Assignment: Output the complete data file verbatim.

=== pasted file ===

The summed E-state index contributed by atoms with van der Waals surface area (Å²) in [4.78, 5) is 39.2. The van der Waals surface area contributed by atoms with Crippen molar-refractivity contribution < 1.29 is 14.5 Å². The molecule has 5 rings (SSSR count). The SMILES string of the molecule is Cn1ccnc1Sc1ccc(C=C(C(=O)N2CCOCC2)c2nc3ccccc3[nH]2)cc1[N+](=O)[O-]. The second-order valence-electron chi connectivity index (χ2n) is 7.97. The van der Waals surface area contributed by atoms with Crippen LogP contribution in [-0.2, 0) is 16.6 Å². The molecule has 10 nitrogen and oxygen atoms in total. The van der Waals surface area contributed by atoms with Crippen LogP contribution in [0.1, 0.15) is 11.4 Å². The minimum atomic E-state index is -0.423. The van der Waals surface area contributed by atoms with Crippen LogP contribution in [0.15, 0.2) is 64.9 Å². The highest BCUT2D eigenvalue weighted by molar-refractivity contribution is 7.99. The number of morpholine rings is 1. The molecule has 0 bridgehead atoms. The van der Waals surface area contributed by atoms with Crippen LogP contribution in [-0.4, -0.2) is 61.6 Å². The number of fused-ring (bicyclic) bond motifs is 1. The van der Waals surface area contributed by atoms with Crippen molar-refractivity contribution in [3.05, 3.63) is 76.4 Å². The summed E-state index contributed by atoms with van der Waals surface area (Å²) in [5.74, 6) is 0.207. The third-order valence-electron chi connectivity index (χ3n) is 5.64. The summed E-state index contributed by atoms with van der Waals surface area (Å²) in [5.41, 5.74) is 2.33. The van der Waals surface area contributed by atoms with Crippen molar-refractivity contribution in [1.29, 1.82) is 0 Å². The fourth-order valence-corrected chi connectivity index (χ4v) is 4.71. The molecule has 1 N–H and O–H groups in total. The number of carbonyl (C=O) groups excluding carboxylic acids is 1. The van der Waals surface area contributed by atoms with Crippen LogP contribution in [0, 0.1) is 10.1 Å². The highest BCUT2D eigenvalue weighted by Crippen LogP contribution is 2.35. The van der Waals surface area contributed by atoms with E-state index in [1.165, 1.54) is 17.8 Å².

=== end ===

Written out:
The summed E-state index contributed by atoms with van der Waals surface area (Å²) in [4.78, 5) is 39.2. The van der Waals surface area contributed by atoms with Crippen molar-refractivity contribution < 1.29 is 14.5 Å². The molecule has 5 rings (SSSR count). The SMILES string of the molecule is Cn1ccnc1Sc1ccc(C=C(C(=O)N2CCOCC2)c2nc3ccccc3[nH]2)cc1[N+](=O)[O-]. The second-order valence-electron chi connectivity index (χ2n) is 7.97. The van der Waals surface area contributed by atoms with Crippen LogP contribution in [-0.2, 0) is 16.6 Å². The molecule has 10 nitrogen and oxygen atoms in total. The van der Waals surface area contributed by atoms with Crippen LogP contribution in [0.1, 0.15) is 11.4 Å². The minimum atomic E-state index is -0.423. The van der Waals surface area contributed by atoms with Crippen LogP contribution in [0.15, 0.2) is 64.9 Å². The highest BCUT2D eigenvalue weighted by molar-refractivity contribution is 7.99. The number of morpholine rings is 1. The molecule has 0 bridgehead atoms. The van der Waals surface area contributed by atoms with Crippen LogP contribution in [-0.4, -0.2) is 61.6 Å². The number of fused-ring (bicyclic) bond motifs is 1. The van der Waals surface area contributed by atoms with Crippen molar-refractivity contribution in [3.05, 3.63) is 76.4 Å². The summed E-state index contributed by atoms with van der Waals surface area (Å²) in [5.74, 6) is 0.207. The third-order valence-electron chi connectivity index (χ3n) is 5.64. The summed E-state index contributed by atoms with van der Waals surface area (Å²) in [5.41, 5.74) is 2.33. The van der Waals surface area contributed by atoms with Crippen molar-refractivity contribution in [1.29, 1.82) is 0 Å². The fourth-order valence-corrected chi connectivity index (χ4v) is 4.71. The molecule has 1 N–H and O–H groups in total. The number of carbonyl (C=O) groups excluding carboxylic acids is 1. The van der Waals surface area contributed by atoms with Crippen LogP contribution in [0, 0.1) is 10.1 Å². The highest BCUT2D eigenvalue weighted by Crippen LogP contribution is 2.35. The van der Waals surface area contributed by atoms with E-state index in [1.165, 1.54) is 17.8 Å².